However, i’m currently at a point in my Dark Sun Dungeon World game where the players have trekked north to the dwarven city of Sandstone, Sandstone was once a watchtower of a much larger dwarven city in ancient times, however, now it is little more than a single tower containing a shanty-town of tents where the malnourished dwarven occupants (descendants of escaped slaves from the city-state of Arrakis) huddle together.
The players have discovered (through various means) that Drakkar, the dwarf slave who lead his people to reclaim Sandstone, discovered an unholy creature described as a demon of water lurking in the old mineworks and catacombs beneath the tower, according to the dwarven legends Drakkar called for the services of 10 loyal warriors to serve as eternal guards for the beast, he then descended into the depths with these warriors and none of them were even seen again. Given that the ancient water works under Arrakis have been sabotaged by the competing city-state of Pharn, the players are keen to locate this demon of water in case it can help with the current plight of the city and have ventured down into the depths.
This leaves me with an interesting dilemna, I don’t want to forbid the player characters from exploring the ancient and partially collapsed caverns that compose the remnants of the ancient dwarven city (after all, helping the dwarves to reclaim their homeland could gain them valuable allies and potential a home base for future operations), however neither do I want them to have to slog through a massive dungeon crawl where they slowly and meticulously trawl through the vast network of subterranean passages, clearing them out and making them safe for habitation.
So what do I do about it?
One possible solution occurred to me when I was reading some posts on G+ where a question was being asked about the use of zones in Fate; for those who don’t know, a zone is effectively a way of conveniently labelling and splitting up and area, used in combat in Fate it saves having to keep track of square by square grid movement, allowing PCs to travel between discrete areas.
This seems to me a great way to represent the undercity of the ancient dwarves without having to capture a ridiculously large amount of detail, I suppose it’s a little like when you’re looking at the street view on Google Maps, if you zoom out the overall map stays the same but a lot of the fiddly details disappear.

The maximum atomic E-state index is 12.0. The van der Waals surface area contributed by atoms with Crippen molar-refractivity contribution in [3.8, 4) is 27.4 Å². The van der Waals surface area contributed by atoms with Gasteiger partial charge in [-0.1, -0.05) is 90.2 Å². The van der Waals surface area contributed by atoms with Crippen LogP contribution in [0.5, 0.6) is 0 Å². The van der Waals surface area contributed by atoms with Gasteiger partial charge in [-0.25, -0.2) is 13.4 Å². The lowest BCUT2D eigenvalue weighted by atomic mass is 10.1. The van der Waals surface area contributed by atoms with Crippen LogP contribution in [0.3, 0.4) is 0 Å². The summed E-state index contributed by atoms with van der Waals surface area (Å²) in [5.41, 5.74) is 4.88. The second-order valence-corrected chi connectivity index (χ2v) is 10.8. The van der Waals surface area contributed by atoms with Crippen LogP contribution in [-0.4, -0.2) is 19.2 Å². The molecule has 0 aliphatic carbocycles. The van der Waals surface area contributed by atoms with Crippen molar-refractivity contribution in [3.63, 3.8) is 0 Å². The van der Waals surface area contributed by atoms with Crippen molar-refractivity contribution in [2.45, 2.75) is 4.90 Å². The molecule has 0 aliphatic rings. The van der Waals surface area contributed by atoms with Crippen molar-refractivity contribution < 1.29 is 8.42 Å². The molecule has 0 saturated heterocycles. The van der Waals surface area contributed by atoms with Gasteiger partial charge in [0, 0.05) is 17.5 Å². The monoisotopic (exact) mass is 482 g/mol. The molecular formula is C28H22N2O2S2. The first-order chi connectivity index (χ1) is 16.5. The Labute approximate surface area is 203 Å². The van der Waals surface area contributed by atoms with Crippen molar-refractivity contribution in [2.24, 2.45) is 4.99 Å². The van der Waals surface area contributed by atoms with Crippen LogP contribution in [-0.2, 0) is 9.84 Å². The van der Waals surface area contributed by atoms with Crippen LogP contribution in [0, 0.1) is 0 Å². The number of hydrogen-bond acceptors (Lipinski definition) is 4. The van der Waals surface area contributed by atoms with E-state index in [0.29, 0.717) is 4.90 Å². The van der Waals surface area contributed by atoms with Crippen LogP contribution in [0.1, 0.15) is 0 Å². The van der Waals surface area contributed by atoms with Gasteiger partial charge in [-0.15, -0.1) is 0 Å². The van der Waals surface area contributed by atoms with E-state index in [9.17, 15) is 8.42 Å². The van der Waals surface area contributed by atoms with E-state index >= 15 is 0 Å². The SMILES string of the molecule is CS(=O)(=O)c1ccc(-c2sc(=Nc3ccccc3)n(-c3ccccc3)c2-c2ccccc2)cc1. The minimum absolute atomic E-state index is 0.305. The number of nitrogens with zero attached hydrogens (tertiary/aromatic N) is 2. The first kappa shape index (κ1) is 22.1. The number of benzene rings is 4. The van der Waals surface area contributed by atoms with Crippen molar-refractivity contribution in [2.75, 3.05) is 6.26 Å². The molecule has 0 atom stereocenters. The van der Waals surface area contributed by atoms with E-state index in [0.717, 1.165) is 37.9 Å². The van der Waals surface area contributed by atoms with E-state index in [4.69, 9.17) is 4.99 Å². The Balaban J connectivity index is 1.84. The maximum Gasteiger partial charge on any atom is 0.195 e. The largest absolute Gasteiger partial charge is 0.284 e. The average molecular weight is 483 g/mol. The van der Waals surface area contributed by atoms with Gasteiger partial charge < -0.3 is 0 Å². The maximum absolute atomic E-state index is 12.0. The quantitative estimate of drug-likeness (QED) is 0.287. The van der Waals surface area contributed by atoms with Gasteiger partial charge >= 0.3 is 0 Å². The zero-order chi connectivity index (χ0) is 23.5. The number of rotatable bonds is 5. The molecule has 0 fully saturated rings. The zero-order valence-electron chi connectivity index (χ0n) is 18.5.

I think that using zones, combined with the travel rules and making custom moves from Dungeon World will allow me to capture the broad strokes of a dungeon without having to do extensive mapping.
Essential journeys are measured in the number of rations consumed and dangers faced, the group picks a trailblazer, scout and quartermaster. Each character with a job makes a Wisdom roll and can achieve various effects on a success such as reducing the amount of time it takes to reach your destination, spotting any potential danger and reducing the number of rations consumed during the journey.
For each area I will write down the consequences of failing these rolls; i’d probably come up with something like the map below (please note: this is only an example, not my final design, and uses a map taken from this website – http://henchmanabuse.blogspot.co.uk/2011_03_01_archive.html).
Each of the zones would be a journey requiring a number of rations (depending on the distance) and would have a list of hazards associated with it for if the Scout fails their roll.
For example I might have something like the following list of encounters:
Catacombs Below Sandstone
- The PCs encounter a party of Sandstone dwarves attempting to excavate in the ruins of the catacombs.
- A desert creature has entered the catacombs through a tunnel/collapsed section.
- The characters comes across some old mineworks that allow them excess the the ruins of the dwarven city at a reduced ration cost (but they must make a roll to avoid a collapse).
Ruins of the Dwarven City
- The degenerate remnants of the original dwarven settlers still live here, a savage raiding party attacks.
- A clutch of mantis men have colonised several of the tunnels.
Lair of the Water Demon
- The characters encounter one of the Magmin guardians, intent on preventing anyone releasing the demon.
- A lesser water elemental spawned by the demon attacks.
- The rock in the area is weakened by the aura of the demon and collapses.
Obviously these are just a few examples, but I think this system will allow me to highlight a couple of key encounters in each zone and maintain the feel of a dungeon crawl without having to resort to the sort of dungeon crawling that I dislike.
Plus, it combines two of my favourite systems (Fate and Dungeon World) – looking forward to giving this a try in my next game 🙂